3. Indian Education Act, Concurrence Report for 2016-17
Donna Norquay, American Indian home school liaison, shared the Moorhead Indian Education Resolution with the committee. Every year this needs to be submitted to the state to make sure needs of students are met. Norquay said the report looks similar each year, and she highlighted some of the changes. The Indian Education parent committee still needs to review the concurrence plan before it goes to the School Board.
Under the area of staff development/curriculum integration, progress includes the creation of an American Indian page on Haiku to provide staff with curricular information/resources and the purchase of books on the alphabet and numeral identification with American Indian content for the Probstfield media center and kindergarten classrooms (there are 21 American Indian kindergarten students this year). Minnesota has strong English language arts standards that include the American Indian standards.
The Minnesota Indian Education formula aid grant is no longer competitive, but is instead provided based on student numbers. This is used to fund AVID training, tutors, school supplies and the liaison’s salary. AVID was initially implemented tied to the Indian Education funding to help students gain skills to be successful. Missy Eidsness, assistant superintendent for learning and accountability, said students have to agree to be in AVID, but that all students receive AVID in grade 6. AVID elect is offered in grades 7-11 and will expand to grade 12 next year. Another area of focus for Indian Education is to attend IEP meetings with parents. About 30 percent of students are in special education, and monitoring is done to make sure there isn’t overrepresentation of students being referred for learner support services or alternative programs.
Tutors are hired for American Indian students at Moorhead High School and Horizon Middle School and now adding Probstfield kindergarten. Specialized staff development for tutors is ongoing. It was explained that three different funds support Indian Education: federal Title VII grant, state grant and Johnson O’Malley funds. All have their own requirements. The Title VII grant has paid for the tutor at Red River ALC. JOM funds focus more on cultural programming. Previously Ojibwe language class was offered, but now a Dakota language class has been added. Other classes include the beading class and shawl making, which are offered at Red River Area Learning Center. The Moorhead program collaborates with Fargo and West Fargo Indian Education Programs to offer joint events/trainings such as the 6-8 p.m. Jan. 25 drum and dance night at Horizon with soup served.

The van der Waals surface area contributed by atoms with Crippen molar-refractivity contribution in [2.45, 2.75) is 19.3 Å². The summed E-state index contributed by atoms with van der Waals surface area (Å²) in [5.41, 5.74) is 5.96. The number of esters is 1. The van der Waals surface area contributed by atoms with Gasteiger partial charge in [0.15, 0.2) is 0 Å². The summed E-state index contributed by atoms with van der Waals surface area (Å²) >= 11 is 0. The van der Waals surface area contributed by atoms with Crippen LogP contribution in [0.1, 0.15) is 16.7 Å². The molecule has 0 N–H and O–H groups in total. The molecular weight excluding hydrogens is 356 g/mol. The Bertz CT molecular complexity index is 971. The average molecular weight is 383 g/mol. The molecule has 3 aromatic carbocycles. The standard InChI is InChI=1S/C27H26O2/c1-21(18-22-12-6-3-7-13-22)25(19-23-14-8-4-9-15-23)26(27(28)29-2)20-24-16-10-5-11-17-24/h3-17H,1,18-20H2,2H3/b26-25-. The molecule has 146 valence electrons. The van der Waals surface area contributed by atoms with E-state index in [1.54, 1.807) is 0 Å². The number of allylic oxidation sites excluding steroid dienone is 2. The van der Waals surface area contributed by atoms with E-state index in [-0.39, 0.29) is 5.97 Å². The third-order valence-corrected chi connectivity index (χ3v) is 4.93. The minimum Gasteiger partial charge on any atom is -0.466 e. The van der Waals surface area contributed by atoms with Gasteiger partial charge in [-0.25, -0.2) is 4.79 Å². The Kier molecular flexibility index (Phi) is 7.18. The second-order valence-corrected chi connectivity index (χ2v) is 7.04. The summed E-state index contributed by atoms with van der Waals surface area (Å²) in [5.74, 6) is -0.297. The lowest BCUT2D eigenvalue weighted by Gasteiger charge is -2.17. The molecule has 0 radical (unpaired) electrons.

It was mentioned that Donna should talk to Julie Wellnitz, program manager for media services, related to purchasing for the new schools’ media centers. Norquay was asked what area would she want to see further support if funding were available. She indicated the greatest need would be transportation funding for summer school, after-school Excel and a late bus route at Horizon.
4. Other
There was discussion about whether a career fair is being planned again and that committee members were being invited to attend focus groups as part of the High School Task Force process.
Eidsness explained that the calendar committee has drafted two school calendars, and all staff will have the opportunity to comment on the drafts. Feedback is usually split between those who want longer breaks and those who want to end the school year earlier. In recent years the district has moved away from the longer winter break because students on free/reduced-price meals may need the support of school meals. Changes to the agreement with the teachers union will move professional development/professional learning community time to monthly half days instead of the hour after school because of the length of day. Eidsness said the half days will allow time to get some quality work done, but the time still needs to be spread out the over the year. This creates more days off for students in the schedule. Adding a longer spring break extends the school year further into June. There was discussion from committee members about advantages to ending the year earlier vs. having more or longer breaks.